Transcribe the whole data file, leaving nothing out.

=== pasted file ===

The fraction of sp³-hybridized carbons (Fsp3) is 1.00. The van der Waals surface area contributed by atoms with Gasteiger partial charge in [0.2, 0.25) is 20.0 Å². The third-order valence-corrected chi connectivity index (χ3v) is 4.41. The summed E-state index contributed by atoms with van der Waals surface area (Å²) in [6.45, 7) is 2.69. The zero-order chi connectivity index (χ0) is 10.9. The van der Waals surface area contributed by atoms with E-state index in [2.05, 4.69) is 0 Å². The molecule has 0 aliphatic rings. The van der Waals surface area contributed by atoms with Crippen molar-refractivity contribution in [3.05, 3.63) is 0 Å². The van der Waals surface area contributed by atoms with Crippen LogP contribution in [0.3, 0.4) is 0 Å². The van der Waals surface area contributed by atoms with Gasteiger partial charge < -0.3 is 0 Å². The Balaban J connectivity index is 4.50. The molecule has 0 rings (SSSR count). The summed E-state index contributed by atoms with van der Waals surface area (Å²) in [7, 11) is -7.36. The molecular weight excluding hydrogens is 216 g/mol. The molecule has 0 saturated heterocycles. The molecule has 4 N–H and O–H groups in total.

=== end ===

The fraction of sp³-hybridized carbons (Fsp3) is 1.00. The van der Waals surface area contributed by atoms with Gasteiger partial charge in [0.2, 0.25) is 20.0 Å². The third-order valence-corrected chi connectivity index (χ3v) is 4.41. The summed E-state index contributed by atoms with van der Waals surface area (Å²) in [6.45, 7) is 2.69. The zero-order chi connectivity index (χ0) is 10.9. The van der Waals surface area contributed by atoms with E-state index in [2.05, 4.69) is 0 Å². The molecule has 0 aliphatic rings. The van der Waals surface area contributed by atoms with Crippen molar-refractivity contribution in [3.05, 3.63) is 0 Å². The van der Waals surface area contributed by atoms with Crippen LogP contribution in [0.3, 0.4) is 0 Å². The van der Waals surface area contributed by atoms with Gasteiger partial charge < -0.3 is 0 Å². The Balaban J connectivity index is 4.50. The molecule has 0 rings (SSSR count). The summed E-state index contributed by atoms with van der Waals surface area (Å²) in [7, 11) is -7.36. The molecular weight excluding hydrogens is 216 g/mol. The molecule has 0 saturated heterocycles. The molecule has 4 N–H and O–H groups in total.